However, with this bill, the government are proposing a general power to legislate via statutory instrument (they’ve already got such powers in specific areas due to earlier legislation). With a statutory instrument, each House gets only 1 vote (and possibly not even that if the negative resolution procedure is used), there is no opportunity to put forward amendments and the time for considering the draft order is strictly limited, in this case to 40 days or 60 days. This means there will be precious little scrutiny and very little chance to merely improve legislation let alone to oppose it outright. Even if the super-affirmative procedure is used, amendments aren’t tabled — the government can simply put down a revised order and thus decides what representations shall be listened to and how they should be catered for.

At best, the government decides whether to revise an order and what revisions to make, not Parliament, and then only if the super-affirmative procedure is being used. Parliament can either say yes or no, and the government might give Parliament a second chance to say yes or no to new proposals if it feels like it.

The end result if this bill becomes law is clear. The government will tie MPs up with some unimportant Acts of Parliament whilst pushing the meat of what it wants to do via statutory instruments.

Parliament will become even more of a rubber-stamp than now, easily manipulated by the government, whilst anyone wishing to oppose the statutory instruments(SIs) will have their work cut out because they’ll only get a couple of months at most from the publication of the SI to getting the SI stopped, and that’s assuming they hear about it.

Already thousands of SIs are passed each year with very low visibility and scrutiny (it’s rare for an SI to even be mentioned in any but the most obscure parts of the media).

This government intends to enable just about any legislation to be passed in similar circumstances and in doing so will nominate the resolution procedure to use (negative, affirmative or super affirmative) in each case. Given its ability to manipulate Parliament, this will mean determining which procedure is used in the vast bulk of cases.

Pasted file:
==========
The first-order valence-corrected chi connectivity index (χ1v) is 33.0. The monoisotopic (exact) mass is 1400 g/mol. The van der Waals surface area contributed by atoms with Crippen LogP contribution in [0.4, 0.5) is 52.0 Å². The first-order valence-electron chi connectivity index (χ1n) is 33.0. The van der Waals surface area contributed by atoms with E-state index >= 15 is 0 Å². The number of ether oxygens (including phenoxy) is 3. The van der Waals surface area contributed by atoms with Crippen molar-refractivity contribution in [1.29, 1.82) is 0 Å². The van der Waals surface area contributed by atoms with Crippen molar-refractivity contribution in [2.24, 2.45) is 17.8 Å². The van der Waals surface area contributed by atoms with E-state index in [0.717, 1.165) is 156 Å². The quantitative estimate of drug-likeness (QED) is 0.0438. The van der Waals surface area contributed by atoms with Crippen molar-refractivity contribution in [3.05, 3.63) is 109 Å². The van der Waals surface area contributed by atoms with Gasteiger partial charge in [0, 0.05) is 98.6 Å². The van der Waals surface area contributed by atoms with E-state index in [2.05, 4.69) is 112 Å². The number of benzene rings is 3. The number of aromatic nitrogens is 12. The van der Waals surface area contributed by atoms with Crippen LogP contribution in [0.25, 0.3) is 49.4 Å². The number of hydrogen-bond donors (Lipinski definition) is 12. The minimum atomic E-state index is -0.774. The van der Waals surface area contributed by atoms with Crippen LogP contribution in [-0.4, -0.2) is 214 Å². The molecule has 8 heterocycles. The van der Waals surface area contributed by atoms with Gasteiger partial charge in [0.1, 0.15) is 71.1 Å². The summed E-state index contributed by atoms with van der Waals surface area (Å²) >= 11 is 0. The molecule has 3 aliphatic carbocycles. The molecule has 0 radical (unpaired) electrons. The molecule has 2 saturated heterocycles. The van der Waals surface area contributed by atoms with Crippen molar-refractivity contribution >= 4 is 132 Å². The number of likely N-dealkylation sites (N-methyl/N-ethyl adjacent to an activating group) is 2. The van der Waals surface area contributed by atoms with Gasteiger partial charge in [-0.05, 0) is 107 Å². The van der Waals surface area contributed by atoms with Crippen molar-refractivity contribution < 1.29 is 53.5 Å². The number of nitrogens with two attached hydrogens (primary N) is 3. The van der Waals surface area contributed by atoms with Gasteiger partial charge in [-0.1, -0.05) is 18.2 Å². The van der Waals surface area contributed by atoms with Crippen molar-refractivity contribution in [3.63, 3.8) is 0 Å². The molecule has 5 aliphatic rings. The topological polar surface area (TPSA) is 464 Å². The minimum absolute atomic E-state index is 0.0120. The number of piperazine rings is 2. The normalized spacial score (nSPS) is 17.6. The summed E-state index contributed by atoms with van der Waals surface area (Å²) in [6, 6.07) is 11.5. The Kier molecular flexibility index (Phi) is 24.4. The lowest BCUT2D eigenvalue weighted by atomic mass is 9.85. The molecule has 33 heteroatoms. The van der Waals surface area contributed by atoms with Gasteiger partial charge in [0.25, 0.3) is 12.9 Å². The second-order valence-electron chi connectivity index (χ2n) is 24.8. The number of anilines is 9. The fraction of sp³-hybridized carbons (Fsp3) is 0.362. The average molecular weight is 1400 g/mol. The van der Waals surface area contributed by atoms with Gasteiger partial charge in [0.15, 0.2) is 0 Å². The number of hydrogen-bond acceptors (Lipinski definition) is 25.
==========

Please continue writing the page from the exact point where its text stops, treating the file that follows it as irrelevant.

It will be rule by decree with a Parliamentary facade.

The scope of orders issued under Blair’s latest enabling bill

Posted by James Hammerton @ 8:09 pm on .
Categories democracy and the rule of law.
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Following on from my earlier overview of the Abolition of Parliamentary Scrutiny Bill Legislative and Regulatory Reform Bill, I consider here the scope of the orders that can be issued under the bill.

Essentially, the bill provides a fast-track procedure for passing almost any legislation.The preconditions listed in section 3 are all down to the Minister’s judgement and therefore what they claim to be the case. For this reason, it seems to me that they will not stop a Minister making whatever provision he deems fit to make via this process.

The other non-procedural restrictions are more meaty, but they only restrict the powers to impose or raise taxes, the sentences one can place on newly created offences and the ability to legislate on devolved matters or to create new powers of forced entry. They do not, for example, prevent the Scotland Act being rewritten (thus redefining what matters are devolved!) or changes being made to the Human Rights Act. Even with the restrictions on powers of forced entry, apparently the extending of such powers is allowed if it is done for similar purposes as the original powers were brought in for — I predict the use of highly creative interpretations of the word “similar” here.

As far as I can tell therefore, none of the following would be prohibited by the non-procedural restrictions or anything else in the Bill:

  • altering the procedure used under this bill so that e.g. only the negative resolution procedure is used.